MAS is teaming up with NTU on a project to lower cyber insurance premiums and standardisation of insurance policies
With companies here losing billions of dollars each year to cyberattacks, the Monetary Authority of Singapore (MAS) is working with a university and several industry players to comprehensively address the growing threat and help firms shore up their defences against illicit cyber activities.
The three-year Cyber Risk Management (CyRiM) project was launched yesterday by the Nanyang Technological University (NTU). It is supported by MAS, the Cyber Security Agency of Singapore (CSA) and a host of industry partners — the Aon Centre for Innovation and Analytics, Lloyd’s, MSIG Insurance, SCOR and TransRe.
Amid low take-up rates for cyber insurance especially among small and medium enterprises (SMEs), the project aims to bring about lower premiums and standardisation of insurance policies. Among other things, it will also develop best practices and recommend policies to the Government to guard against increasingly sophisticated cyberattacks.
Globally, less than 10 per cent of SMEs have cyber insurance. The adoption rate varies by sector, with manufacturing firms having a take-up rate of less than 5 per cent. For firms in financial services, technology and telecommunications, the proportion is higher, at between 35 and 42 per cent.
The adoption rates are understood to be similar for Singapore.
Speaking at the Asia Cyber Risk Summit, Mr Bernard Wee, MAS executive director of financial markets development and payments and technology solutions, noted the existing challenges of cybercrime insurance.
“Cyber insurance policies are not standardised, and the terms and exclusions can vary dramatically from one insurer to the next,” he said. “Some policies cover only first-party losses … Others cover only third-party liabilities … while others cover both.”
The lack of historical data is a stumbling block towards assessing costs, especially long-term ones, he added. “Underwriting is hindered by the lack of publicly available data on the scale and financial impact of attacks. There is also insufficient historical data to assess potential losses beyond the short-term physical costs,” said Mr Wee, citing “brand impairment” and compensation to customers and suppliers as longer-term costs that are harder to assess.
In Singapore, two-thirds of companies lost nearly S$2 billion in 2014 due to data loss or unplanned downtime arising from illicit cyber activities, showed the latest available statistics from EMC Global Data Protection Index. Last year, Lloyd’s estimated that cyberattacks cost businesses around the world as much as US$400 billion (S$548 billion) a year, which includes direct damage and post-attack disruption to the normal course of business.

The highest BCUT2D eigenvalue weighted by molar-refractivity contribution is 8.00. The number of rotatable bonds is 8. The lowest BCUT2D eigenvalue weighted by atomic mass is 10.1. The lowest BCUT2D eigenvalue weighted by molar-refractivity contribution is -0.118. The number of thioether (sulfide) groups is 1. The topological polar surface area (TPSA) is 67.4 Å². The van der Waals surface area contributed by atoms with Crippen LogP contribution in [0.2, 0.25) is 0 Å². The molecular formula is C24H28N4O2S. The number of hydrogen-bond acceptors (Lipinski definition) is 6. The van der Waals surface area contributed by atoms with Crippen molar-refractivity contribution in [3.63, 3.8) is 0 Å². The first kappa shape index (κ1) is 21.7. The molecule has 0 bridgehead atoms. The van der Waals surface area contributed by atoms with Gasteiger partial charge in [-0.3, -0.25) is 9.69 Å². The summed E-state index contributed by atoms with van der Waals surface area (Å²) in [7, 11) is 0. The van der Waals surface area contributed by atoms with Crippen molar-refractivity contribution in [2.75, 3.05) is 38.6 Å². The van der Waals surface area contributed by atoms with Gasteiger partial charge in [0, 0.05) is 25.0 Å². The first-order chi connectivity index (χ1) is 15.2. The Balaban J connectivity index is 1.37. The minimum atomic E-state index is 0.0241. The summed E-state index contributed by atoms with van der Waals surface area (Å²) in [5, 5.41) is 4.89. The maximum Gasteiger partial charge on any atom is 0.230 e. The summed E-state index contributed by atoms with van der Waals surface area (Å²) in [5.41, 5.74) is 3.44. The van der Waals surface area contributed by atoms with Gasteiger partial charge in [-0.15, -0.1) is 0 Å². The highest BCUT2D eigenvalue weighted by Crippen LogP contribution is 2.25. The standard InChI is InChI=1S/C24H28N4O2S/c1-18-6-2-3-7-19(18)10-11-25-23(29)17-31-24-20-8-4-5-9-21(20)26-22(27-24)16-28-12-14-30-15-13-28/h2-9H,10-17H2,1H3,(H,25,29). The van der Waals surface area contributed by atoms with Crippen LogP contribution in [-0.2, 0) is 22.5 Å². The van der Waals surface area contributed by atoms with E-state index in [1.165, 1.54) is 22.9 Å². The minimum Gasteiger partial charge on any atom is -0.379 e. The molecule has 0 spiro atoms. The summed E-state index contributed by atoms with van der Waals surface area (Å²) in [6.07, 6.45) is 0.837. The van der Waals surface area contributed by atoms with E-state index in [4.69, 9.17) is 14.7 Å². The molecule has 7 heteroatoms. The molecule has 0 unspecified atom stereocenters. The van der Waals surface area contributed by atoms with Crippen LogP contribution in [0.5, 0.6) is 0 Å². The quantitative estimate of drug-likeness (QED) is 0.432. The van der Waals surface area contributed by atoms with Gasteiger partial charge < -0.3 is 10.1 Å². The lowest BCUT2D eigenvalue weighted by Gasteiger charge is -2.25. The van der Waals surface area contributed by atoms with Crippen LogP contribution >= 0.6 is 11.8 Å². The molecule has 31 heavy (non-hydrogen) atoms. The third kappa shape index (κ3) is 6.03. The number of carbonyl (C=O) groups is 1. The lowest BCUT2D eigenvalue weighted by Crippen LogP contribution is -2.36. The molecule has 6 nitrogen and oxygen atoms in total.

Mr Wee noted that the lack of accurate underwriting has resulted in insurers holding back from providing cyber coverage. Even if they do, they seek to “cushion the uncertainty by setting high deductibles, low coverage limits and significant exclusions, which further impacts demand for such products”, he added.
In Singapore, the few insurers that offer cyber coverage include AIG and Zurich Insurance. Globally, premiums range from US$20,000 to US$25,000 a year for about US$1 million worth of coverage. Cybercrime coverage can include forensic investigation expenses, legal and public-relations costs, business income loss and Internet media liability coverage.
For a start, the CyRiM project will work with businesses in the financial and healthcare sectors. Professor Shaun Wang, director of NTU’s Insurance Risk and Finance Research Centre, noted that companies need to have risk management in place before they can be insured. “So we will be making some recommendations of best practices. For instance, they should have an inventory of key assets they want to protect, and formulate a crisis response if their IT system should be breached,” said Prof Wang.
SMEs TODAY spoke to cited costs as a reason for not buying cyber insurance. They also felt there was no need for it.
Mr Chan Tai Pang, CEO of Laundry Network, uses RFID technology to track and count laundry and linen at the Integrated Resorts, which are his clients. “Our vendors will usually test the systems well because if it isn’t reliable, both (IRs) will be affected,” he said.